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Volume 60, Number 19    January 22, 2013         

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International buzz
Professor of Biology Gretchen LeBuhn's United Nations-sponsored study that identifies a method to monitor global bee populations was the subject of a Jan. 16, 2013 New York Times Green Blog. "The U.N. thought that the problem might be tied to a decline in bee populations, I was hired to see if it would be feasible to monitor this decline," LeBuhn said. "Wow, I thought. The most common bumblebee in San Francisco disappeared, and none of us noticed, not even me, a biologist. That really got my attention."
The study found that counting and identifying bees regularly for five years at about 200 locations would produce data accurate enough to detect two to five percent annual declines in bee populations.

Too soon to tell
Assistant Professor of Criminal Justice Studies Alex Gerould commented on rising crime rates in San Jose for a Dec. 31, 2012 article in the San Jose Mercury News. "San Jose is still an incredibly safe big city. There's been a doubling (of homicides) in two years, which looks extremely startling. But look back into the 1990s, taking into factor the population, we're still down from where we've been," Gerould said. "We had two bad years, but whether that's going to give way to a long-term trend, I don't know."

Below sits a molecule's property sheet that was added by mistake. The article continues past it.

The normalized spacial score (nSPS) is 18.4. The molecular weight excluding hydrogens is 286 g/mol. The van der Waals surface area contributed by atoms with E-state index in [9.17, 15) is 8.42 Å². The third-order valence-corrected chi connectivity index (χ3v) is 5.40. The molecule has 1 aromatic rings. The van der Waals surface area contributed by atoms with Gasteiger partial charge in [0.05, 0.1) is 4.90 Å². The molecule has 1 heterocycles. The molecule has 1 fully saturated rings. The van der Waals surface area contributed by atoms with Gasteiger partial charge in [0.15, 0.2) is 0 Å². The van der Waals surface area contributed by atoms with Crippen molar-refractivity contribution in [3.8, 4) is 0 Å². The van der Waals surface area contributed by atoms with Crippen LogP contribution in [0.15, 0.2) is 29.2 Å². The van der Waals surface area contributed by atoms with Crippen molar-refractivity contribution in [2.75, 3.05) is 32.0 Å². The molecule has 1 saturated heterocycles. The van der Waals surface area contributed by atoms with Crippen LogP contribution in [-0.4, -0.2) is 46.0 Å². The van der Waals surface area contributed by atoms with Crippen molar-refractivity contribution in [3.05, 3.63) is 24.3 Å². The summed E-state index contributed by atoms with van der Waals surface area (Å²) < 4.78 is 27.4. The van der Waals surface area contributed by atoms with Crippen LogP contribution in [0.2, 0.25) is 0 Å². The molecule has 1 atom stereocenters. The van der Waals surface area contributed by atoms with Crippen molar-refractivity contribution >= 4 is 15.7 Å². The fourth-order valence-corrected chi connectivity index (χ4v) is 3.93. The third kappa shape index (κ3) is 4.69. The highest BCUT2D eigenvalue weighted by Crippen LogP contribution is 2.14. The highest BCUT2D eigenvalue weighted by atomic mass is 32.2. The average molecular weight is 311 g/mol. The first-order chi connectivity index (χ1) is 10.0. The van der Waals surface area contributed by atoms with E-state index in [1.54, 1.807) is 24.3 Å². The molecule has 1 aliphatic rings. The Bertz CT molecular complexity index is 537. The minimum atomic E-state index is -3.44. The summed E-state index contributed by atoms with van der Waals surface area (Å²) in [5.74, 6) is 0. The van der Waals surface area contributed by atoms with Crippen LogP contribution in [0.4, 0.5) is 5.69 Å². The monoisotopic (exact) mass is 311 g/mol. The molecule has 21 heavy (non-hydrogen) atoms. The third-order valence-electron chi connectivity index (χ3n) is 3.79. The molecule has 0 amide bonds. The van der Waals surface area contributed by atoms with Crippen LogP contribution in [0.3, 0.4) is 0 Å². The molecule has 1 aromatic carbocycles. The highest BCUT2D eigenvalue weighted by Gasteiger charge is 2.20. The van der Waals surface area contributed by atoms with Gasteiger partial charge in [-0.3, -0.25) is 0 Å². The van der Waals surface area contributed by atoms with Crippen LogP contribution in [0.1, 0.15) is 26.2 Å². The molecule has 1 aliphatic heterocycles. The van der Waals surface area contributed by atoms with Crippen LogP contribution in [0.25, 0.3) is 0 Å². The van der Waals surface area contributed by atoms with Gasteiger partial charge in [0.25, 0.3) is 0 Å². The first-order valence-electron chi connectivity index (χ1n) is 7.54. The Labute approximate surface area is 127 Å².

Rough, no tumble
KGO Radio interviewed Whirlwind Wheelchair Chief Engineer Ralf Hotchkiss for a Dec. 26, 2012 report about the rugged RoughRider wheelchairs, which are now for sale in the United States. "It has fat, mountain bike tires on the rear and an extremely wide -- over three inch wide -- front tire. I used to fall two-to-three times out of American chairs a year; in the 10 years since I've had a longer wheelbase, I have yet to get it to fall (even) once forward," Hotchkiss said. Whirlwind Wheelchair is part of SF State's Institute for Civic and Community Engagement (ICCE).

Staying safe
Campus Emergency Coordinator Gayle Orr-Smith discussed steps to take in the event of an active shooter event in a Wall Street Journal video presented on, Dec. 22, 2012. "If you can determine that the sounds of the gunfire or activity is in the opposite direction or far enough away that you feel you can get to a safer place, then do that," Orr-Smith said. "If you're out in a public area, like a mall, go into a store away from where you hear the sounds of shooting and hide… If you find yourself cornered in a building… you should turn off the lights, turn off your cell phone so it doesn't ring."


For more media coverage of faculty, staff, students, alumni and programs, see SF State in the News.

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Last modified January 17, 2013 by University Communications.